Lee's Surrender Coverlet
Designed and woven by Karen Ruckle Gardner
As a young child visiting my great aunt in the nursing home, I would love to sneak to the lower floor and watch as residents wove blankets on large floor looms. I dreamt of weaving my own blanket. When I married and moved to Charlottesville, Virginia, over 30 years ago, I walked by a shop selling Schacht looms and offering classes. I went home with a table loom that day—a far cry from those big looms in the nursing home, but just as exciting. Money was tight, so I got an old spinning wheel and ordered raw fleeces to make my own yarn. When we moved to a small colony farm in Palmer, Alaska, in 1989, I knew right away I would get the perfect sheep to grow the best wool for my projects. Many more looms and sheep followed. Superfine merino sheep originally from Morehouse Farm in New York entered the picture in 1990 and our flock continued to grow and produce amazing wool. I was unable to keep up with the spinning and started sending our wool to Blackberry Ridge Woolen Mill, who do a great job spinning yarn. I use this yarn to make woolen goods for purchase, including blankets, shawls, scarves, and felted yardage.
When the original creamery of the farm became available, we thought it was a great opportunity to open a small weaving shop. Among the offerings are pre-warped merino wool projects, group scarf classes for those with little to no experience, private beginning warping classes, workshops, and studio time. Supplies are also available: yarn, finished products, looms, and all the other tools and equipment needed for weaving. We teach our group classes on Wolf Pup, Baby Wolf, and Mighty Wolf looms. It is convenient that we can move the looms as needed.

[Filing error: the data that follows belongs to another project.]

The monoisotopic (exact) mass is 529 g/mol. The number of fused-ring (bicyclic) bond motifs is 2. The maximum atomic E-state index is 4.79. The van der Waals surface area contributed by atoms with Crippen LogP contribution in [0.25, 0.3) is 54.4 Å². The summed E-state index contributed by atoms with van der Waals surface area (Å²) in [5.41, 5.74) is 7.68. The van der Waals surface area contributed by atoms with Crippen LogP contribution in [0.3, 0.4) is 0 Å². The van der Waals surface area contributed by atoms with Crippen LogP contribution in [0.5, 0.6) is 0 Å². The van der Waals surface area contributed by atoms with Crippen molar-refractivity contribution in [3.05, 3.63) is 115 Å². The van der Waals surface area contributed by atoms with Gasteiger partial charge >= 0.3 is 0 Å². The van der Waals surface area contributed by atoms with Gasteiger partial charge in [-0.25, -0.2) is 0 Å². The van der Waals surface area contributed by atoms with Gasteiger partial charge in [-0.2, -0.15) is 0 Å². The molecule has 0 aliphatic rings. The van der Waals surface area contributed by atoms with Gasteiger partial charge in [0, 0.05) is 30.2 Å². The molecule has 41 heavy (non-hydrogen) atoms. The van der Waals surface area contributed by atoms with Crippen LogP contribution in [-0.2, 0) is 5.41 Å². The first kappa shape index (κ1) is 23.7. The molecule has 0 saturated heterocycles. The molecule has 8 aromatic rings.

I have always dreamed of weaving a coverlet with my merino wool. I have a copy of Of Coverlets and have envisaged weaving every last one of them. I had eyed the Cranbrook for years and schemed a plan of how to acquire just one more loom. The shop had a great space that called its name. I wanted to weave on this beautiful loom, as well as have it available for others who share the same dream.
We purchased the 60" 8-shaft Cranbrook with 12 treadles, the sliding threading bench, the sectional warping beam, tension box, and spool rack. The instructions were amazing, and it was easy to set up. The tension box was essential during the beaming process. We only had one Schacht spool rack which only controlled 20 of our 40 cotton bobbins. We improvised "racks" for the remaining 20 bobbins, which we do not recommend. The threading bench is another accessory that helped us to complete the warping of this large project (getting a friend to sit there is also recommended). With the ease of the tension box, it made sense to warp a 30-yard warp. In this way, the warped loom would be available for commissions and studio hours for those weavers who wish to weave their own coverlet.
One thing I did not realize when I bought the Cranbrook was that the treadles can lock into place to keep the shed open. This is especially helpful when weaving a wide project, as you don’t need to keep your foot on the treadle when you "catch" the shuttle at the other side. (If I had known this, I would have bought the 72"). I tied my tabby threads to treadles 3 and 4, skipped two treadles, and tied my pattern threads to treadles 7, 8, 9, and 10. It was easy to get in a great rhythm and "dance" through the pattern. Good music kept up my beat. The weighted hanging beater option made it relaxing and gave me a dense consistent beat with minimal effort.